As I mentioned earlier this week, the United States Student Association’s annual Congress starts today at UCLA. What follows is a short history of USSA and its predecessor, the National Student Association — it’s the latest revision of an essay that I wrote for distribution within USSA when I served as its national secretary as an undergrad in the early 1990s.

–Angus Johnston

Although discussions of American student movements frequently begin and end with the radical activism of the 1960s, the real history of those movements begin far earlier. American students have been organizing for centuries, and USSA has been an important part of that organizing since the end of the Second World War — as a newly-created national student union in the late forties, as an increasingly activist association of student governments in the sixties, as a radical antiwar outfit in the early seventies, and as a broad-based advocacy group in the eighties and nineties. Today, with a growing membership and a powerful lobbying presence in the country’s capital, USSA stands as the largest, most inclusive national student association in the nation.

The Beginning

In 1946 students from the United States and 37 other countries met in Prague, Czechoslovakia, to launch the International Union of Students, a federation of national student unions. Although national student groups had flourished in the United States in the 1920s and 1930s, each had collapsed with the coming of the war, and the Americans returned from Prague convinced of the need for a fresh start. Hundreds of students from all over the country attended a planning meeting that December, and the constitutional convention of the United States National Student Association was held at the University of Wisconsin the following summer.

NSA emphasized student concerns from the start, working to strengthen student government, to protect civil liberties on the campus, and to expand access to higher education. The group’s articulation of a pro-student campus agenda in its Student Bill of Rights was a milestone in American educational history.

From the beginning, some NSA members argued that the association should avoid taking on political causes, but others contended that the group’s members had a right to address any problem that affected them, and a responsibility to consider issues of national concern. This debate would persist for decades, but the association discovered early on that there was no easy way to make the distinction between ‘political’ and ‘non-political’ actions.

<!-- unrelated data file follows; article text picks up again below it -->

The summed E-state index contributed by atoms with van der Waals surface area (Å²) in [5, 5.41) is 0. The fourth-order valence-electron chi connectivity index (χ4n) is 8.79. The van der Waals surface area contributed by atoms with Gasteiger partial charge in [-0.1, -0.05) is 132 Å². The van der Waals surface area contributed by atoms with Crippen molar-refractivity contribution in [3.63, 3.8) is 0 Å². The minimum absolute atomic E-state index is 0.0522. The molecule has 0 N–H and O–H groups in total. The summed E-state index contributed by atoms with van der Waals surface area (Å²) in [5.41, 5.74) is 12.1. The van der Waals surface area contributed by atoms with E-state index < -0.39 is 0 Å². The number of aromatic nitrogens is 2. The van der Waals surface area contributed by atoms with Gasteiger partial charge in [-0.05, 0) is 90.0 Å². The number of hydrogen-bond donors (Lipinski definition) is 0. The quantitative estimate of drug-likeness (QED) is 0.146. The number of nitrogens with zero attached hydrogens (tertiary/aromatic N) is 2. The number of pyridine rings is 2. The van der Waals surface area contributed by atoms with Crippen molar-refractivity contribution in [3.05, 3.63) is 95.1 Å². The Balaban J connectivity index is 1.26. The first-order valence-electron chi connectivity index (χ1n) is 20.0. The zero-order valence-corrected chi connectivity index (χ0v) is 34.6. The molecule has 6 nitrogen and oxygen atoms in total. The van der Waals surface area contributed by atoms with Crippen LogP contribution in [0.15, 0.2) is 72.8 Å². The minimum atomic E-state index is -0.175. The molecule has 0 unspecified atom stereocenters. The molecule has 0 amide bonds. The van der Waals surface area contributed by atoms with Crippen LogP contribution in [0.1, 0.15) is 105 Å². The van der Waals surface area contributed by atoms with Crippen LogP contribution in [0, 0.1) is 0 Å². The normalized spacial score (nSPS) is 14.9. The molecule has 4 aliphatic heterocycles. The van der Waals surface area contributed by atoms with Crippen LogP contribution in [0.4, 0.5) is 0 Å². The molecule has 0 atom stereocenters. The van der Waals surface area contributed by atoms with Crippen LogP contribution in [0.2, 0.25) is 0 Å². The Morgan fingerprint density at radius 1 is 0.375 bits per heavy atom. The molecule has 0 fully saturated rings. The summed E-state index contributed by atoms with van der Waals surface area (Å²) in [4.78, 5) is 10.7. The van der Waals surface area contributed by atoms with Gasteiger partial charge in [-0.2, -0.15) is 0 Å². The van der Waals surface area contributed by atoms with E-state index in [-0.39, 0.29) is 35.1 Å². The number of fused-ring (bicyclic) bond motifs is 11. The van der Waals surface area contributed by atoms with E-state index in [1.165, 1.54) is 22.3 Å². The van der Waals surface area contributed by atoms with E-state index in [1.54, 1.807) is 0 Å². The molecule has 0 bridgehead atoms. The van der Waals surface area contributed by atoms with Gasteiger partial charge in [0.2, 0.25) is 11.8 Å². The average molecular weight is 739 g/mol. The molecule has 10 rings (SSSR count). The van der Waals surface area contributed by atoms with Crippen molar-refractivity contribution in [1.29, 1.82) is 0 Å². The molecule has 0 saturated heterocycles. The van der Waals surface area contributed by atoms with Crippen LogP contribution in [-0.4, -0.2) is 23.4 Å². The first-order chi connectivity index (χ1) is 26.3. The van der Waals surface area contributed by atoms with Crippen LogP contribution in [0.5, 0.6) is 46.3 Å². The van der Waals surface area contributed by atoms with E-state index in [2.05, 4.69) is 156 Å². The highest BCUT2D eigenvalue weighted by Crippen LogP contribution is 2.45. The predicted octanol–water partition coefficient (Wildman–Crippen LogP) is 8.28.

The Cold War and the Fifties

The early fifties brought financial difficulties for NSA — in 1951 the group was forced to eliminate three of its five staff positions. Meanwhile, the US government took a new interest in student politics as the cold war got underway. Although NSA embraced a range of student voices, the group’s leadership was generally moderate, and so NSA’s relationship with the government was a comfortable one. It was in this context that the Central Intelligence Agency began working with, and funding, NSA’s international office in the early 1950s.

For more than a decade, a small clique of NSA officers and staff worked closely with CIA officials, while others in NSA leadership, particularly those who worked solely on domestic issues, were kept in the dark. (Although a few of these students later claimed that their co-operation had been coerced, for the most part they were motivated by self-interest and a sincere belief in the rightness of the government’s cause.)

The Movements of the Sixties

At the end of the 1950s NSA was becoming ever more politically engaged. In 1959 the group hired an alumna named Constance Curry to open a civil rights office in Atlanta. When student sit-ins against segregation began to spread throughout the South in early 1960, Curry provided funds and logistical support to the activists, and when the Student Nonviolent Coordinating Committee (SNCC) was organized that spring, she was made a member of its executive committee.

NSA played a vital role in the wave of student activism that rose in the early 1960s, doing much to advance a student-centered vision for the American university. Many founders of Students for a Democratic Society (SDS) met and became involved in national activism through NSA, and thousands of students got their first glimpse of the civil rights and antiwar movements through NSA events. Although SNCC and SDS were often critical of NSA’s national leadership’s moderation, they relied on the association for volunteers, publicity, and national communication.

By the mid-sixties, many of NSA’s incoming officers were perturbed by the group’s CIA ties, and the association began taking steps to disentangle itself from the agency. By late 1966 CIA funding had slowed to a trickle. The relationship was on the verge of disintegration when Ramparts magazine broke the story in February 1967, exposing not only NSA’s CIA ties but the agency’s support of to a long list of supposedly independent organizations as well.

New Directions